"If the choice lay with me," replied Thorndyke, "I should say 'yes' with pleasure. But it does not. The attitude of the profession is very definitely unfavorable to 'speculative' practise. You may remember the well-known firm of Dodson and Fogg, who gained thereby much profit, but little credit. But why discuss contingencies of this kind? If I bring your case to a successful issue I shall have done very well for myself. We shall have benefited one another mutually. Come now, Miss Bellingham, I appeal to you. We have eaten salt together, to say nothing of pigeon pie and other cates. Won't you back me up, and at the same time do a kindness to Doctor Berkeley?"

"Why, is Doctor Berkeley interested in our decision?"

"Certainly he is, as you will appreciate when I tell you that he actually tried to bribe me secretly out of his own pocket."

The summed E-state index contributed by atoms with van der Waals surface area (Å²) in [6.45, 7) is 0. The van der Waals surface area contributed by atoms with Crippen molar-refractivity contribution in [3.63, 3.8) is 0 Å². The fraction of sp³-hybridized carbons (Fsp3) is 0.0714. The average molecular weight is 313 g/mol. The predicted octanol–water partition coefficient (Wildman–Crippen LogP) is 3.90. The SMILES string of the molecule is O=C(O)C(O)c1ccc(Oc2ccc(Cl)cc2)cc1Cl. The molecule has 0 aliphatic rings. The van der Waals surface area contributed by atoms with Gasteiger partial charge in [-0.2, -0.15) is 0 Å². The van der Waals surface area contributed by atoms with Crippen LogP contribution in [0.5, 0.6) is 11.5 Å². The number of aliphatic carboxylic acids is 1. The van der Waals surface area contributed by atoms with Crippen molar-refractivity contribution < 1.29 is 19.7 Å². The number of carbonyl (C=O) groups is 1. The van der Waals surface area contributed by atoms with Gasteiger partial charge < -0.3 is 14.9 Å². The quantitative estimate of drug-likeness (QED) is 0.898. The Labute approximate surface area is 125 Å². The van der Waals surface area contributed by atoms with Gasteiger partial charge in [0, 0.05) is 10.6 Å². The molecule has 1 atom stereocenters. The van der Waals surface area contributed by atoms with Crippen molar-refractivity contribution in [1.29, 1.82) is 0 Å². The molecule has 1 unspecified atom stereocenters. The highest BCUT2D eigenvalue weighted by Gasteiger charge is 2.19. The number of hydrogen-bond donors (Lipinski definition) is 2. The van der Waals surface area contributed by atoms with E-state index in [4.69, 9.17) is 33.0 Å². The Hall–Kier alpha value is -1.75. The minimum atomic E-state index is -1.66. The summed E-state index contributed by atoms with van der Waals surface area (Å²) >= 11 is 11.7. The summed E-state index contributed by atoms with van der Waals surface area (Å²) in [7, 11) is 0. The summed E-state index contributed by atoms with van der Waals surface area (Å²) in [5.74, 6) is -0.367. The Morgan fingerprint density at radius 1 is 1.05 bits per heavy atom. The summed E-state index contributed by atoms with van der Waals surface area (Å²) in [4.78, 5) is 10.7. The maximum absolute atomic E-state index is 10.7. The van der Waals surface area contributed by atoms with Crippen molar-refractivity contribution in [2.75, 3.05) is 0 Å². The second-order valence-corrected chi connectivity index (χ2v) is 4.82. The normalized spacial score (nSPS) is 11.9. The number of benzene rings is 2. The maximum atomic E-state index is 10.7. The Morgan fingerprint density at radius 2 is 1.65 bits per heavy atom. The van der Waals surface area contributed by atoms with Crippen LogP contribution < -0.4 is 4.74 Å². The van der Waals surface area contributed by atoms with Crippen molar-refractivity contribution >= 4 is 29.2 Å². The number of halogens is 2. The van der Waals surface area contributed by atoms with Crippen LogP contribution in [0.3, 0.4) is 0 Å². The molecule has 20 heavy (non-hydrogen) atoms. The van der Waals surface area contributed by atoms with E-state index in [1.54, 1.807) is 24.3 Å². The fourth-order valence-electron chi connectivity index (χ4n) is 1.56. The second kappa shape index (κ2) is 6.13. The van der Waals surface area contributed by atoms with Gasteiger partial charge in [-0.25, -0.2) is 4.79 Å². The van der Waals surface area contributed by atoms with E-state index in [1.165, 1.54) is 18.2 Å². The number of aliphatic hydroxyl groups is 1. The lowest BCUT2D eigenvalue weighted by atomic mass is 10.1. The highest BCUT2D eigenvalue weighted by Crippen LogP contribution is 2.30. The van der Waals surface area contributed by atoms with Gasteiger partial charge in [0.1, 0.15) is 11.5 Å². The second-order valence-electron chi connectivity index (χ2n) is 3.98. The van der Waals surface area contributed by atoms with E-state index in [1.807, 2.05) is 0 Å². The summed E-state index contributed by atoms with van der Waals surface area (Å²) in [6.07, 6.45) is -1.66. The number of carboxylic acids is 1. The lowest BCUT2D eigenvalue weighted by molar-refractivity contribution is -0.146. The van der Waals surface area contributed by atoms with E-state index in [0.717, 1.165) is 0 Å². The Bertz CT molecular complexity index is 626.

"Did you?" she asked, looking at me with an expression that rather alarmed me.

"Well, not exactly," I replied, mighty hot and uncomfortable, and wishing Thorndyke at the devil with his confidences. "I merely mentioned that the—the—solicitor's costs, you know, and that sort of thing—but you needn't jump on me, Miss Bellingham; Doctor Thorndyke did all that was necessary in that way."

She continued to look at me thoughtfully as I stammered out my excuses, and then said: "I wasn't going to. I was only thinking that poverty has its compensations. You are all so very good to us; and, for my part, I should accept Doctor Thorndyke's generous offer most gratefully, and thank him for making it so easy for us."

"Very well, my dear," said Mr. Bellingham; "we will enjoy the sweets of poverty, as you say—we have sampled the other kind of thing pretty freely—and do ourselves the pleasure of accepting a great kindness, most delicately offered."

"Thank you," said Thorndyke. "You have justified my faith in you, Miss Bellingham, and in the power of Dr. Berkeley's salt. I understand that you place your affairs in my hands?"